Speak out about sexism and abuse, urges author

Jackson Katz wants to redefine what it means to be a man. Strong men, he says, don't abuse women. Nor do they stand by when others are doing the abusing.

Jackson Katz wants to redefine what it means to be a man.

Strong men, he says, don’t abuse women. Nor do they stand by when others are doing the abusing.

Katz is an American author, educator and public speaker. He travels North America repeating his message: men need to be involved in the solution to end violence and abuse against women.

Katz got the crowd warmed up in Whitehorse this week during the Canadian Teachers’ Federation’s conference on women’s issues. This year’s event focussed on engaging men and boys.

There were over a hundred people in the room – teachers, students, youth workers, women’s rights advocates and others. Men were in the minority.

Just before lunchtime, Katz asked what you call a man who speaks up to discourage another man from taking home a drunk woman. Discernible whispers filled the air: “cock-blocker.”

He asked how many people had never heard the term, and less than 10 hands were raised. “It’s not a compliment,” he said.

Katz said the solution is to have strong male role models at all levels of society who vocally encourage “cock-blocking” and “snitching” when this behaviour helps create a safer society for women.

Violence and abuse, whether it’s physical, emotional or sexual, is endemic. Statistics show Yukon rates three times higher than the provinces, but lower than the two territories.

There were microphones set up through out the room to encourage conversation and testimonial. Annie Blake, a First Nation woman from Old Crow, said her tight-knit, isolated community makes it near-impossible to go against the status quo because people will fight against what you’re doing.

“You risk losing your friends if you speak out. You risk being attacked.”

Violence and abuse is higher among the aboriginal population, and it is tied up with poverty and alcohol abuse. Katz said layers of history, culture and race need to be acknowledged – there is no “one-size fits all” formula to address the role of men and women in communities.

“People are uncomfortable to talk about colonialism, and racism, so we make generalizations instead of zeroing in on behaviour,” he said, “but violence prevention is interwoven with social change.”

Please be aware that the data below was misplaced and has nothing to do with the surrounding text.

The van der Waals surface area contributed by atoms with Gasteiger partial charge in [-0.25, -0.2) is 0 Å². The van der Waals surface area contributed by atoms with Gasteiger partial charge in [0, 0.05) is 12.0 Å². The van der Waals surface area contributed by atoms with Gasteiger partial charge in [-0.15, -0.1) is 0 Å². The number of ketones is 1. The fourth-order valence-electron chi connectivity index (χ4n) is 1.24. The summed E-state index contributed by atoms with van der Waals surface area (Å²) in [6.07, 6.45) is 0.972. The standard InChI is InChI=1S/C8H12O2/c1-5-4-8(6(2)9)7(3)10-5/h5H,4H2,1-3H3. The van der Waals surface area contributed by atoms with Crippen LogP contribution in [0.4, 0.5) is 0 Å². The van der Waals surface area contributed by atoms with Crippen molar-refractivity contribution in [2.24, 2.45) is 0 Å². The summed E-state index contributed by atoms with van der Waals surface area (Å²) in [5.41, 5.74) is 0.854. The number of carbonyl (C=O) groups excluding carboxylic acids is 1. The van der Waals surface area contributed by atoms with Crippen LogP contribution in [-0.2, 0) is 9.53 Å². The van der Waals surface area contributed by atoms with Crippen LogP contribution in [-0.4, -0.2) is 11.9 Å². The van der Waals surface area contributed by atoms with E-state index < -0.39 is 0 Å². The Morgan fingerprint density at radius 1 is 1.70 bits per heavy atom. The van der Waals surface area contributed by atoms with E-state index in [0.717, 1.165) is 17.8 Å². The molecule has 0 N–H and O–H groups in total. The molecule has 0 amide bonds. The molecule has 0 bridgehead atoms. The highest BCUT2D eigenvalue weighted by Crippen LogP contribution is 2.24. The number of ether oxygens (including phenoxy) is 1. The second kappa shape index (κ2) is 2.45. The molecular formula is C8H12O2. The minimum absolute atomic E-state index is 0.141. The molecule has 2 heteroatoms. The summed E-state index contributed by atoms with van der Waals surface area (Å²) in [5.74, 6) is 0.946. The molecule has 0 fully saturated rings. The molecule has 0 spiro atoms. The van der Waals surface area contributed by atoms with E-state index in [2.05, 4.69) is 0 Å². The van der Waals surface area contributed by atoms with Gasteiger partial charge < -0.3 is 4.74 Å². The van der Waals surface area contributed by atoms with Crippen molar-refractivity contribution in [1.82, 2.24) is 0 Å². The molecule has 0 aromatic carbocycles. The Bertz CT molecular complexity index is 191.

Katherine Mackwood is the president of the Yukon Teacher’s Association. She helped organize the symposium, and she has a personal connection to the cause. She too took to the floor and spoke about her experience in an abusive relationship.

Mackwood wants to equip teachers with the ability to discuss abuse and sexism. She said it shouldn’t just be one unit in school, it should become a part of the underlying culture of the education system.

Mackwood also said recognizing people who have been abused, and getting them to open up and talk about it, will help everybody.

Sruthee Govindaraj is a student at Vanier Secondary School. She says anti-bullying and anti-violence rhetoric is pounded into students, and they are numb to the message. She said the conference was stimulating because it offered a different perspective, and more options for change.

Katz said change has to be political; it has to come from the top. There has to be a trusted figure directing actions – if kids learn to speak a certain way at home or school, but don’t see what they learned exemplified in the workforce, they won’t stick to it.

The minister of education, Elaine Taylor, was present to speak at the beginning of the symposium, but other than her opening words the conversation lacked political voices, male or otherwise.

Katz said he didn’t say it would be easy. But studies show that most men are silently uncomfortable with sexist comments or behaviour.

“It’s not that men don’t want to speak up,” he says, “it’s just that they don’t think they have permission.”

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